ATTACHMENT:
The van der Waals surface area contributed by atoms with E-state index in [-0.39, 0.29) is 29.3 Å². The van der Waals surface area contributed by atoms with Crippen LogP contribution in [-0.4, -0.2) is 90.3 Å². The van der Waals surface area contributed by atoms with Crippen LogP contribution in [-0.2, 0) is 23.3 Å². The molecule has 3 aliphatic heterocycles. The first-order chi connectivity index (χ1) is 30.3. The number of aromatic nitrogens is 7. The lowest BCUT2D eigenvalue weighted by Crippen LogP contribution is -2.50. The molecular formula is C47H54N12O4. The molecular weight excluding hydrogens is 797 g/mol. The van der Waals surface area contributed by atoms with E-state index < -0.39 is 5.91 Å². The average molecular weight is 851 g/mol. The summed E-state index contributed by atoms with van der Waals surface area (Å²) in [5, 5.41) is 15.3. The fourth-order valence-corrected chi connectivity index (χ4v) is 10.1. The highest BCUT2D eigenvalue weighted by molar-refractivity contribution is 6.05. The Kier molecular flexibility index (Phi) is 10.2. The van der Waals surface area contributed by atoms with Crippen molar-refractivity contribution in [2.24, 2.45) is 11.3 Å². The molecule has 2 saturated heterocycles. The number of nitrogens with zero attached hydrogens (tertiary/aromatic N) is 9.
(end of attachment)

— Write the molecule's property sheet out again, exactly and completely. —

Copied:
The van der Waals surface area contributed by atoms with E-state index in [-0.39, 0.29) is 29.3 Å². The van der Waals surface area contributed by atoms with Crippen LogP contribution in [-0.4, -0.2) is 90.3 Å². The van der Waals surface area contributed by atoms with Crippen LogP contribution in [-0.2, 0) is 23.3 Å². The molecule has 3 aliphatic heterocycles. The first-order chi connectivity index (χ1) is 30.3. The number of aromatic nitrogens is 7. The lowest BCUT2D eigenvalue weighted by Crippen LogP contribution is -2.50. The molecular formula is C47H54N12O4. The molecular weight excluding hydrogens is 797 g/mol. The van der Waals surface area contributed by atoms with E-state index < -0.39 is 5.91 Å². The average molecular weight is 851 g/mol. The summed E-state index contributed by atoms with van der Waals surface area (Å²) in [5, 5.41) is 15.3. The fourth-order valence-corrected chi connectivity index (χ4v) is 10.1. The highest BCUT2D eigenvalue weighted by molar-refractivity contribution is 6.05. The Kier molecular flexibility index (Phi) is 10.2. The van der Waals surface area contributed by atoms with Crippen molar-refractivity contribution in [2.24, 2.45) is 11.3 Å². The molecule has 2 saturated heterocycles. The number of nitrogens with zero attached hydrogens (tertiary/aromatic N) is 9.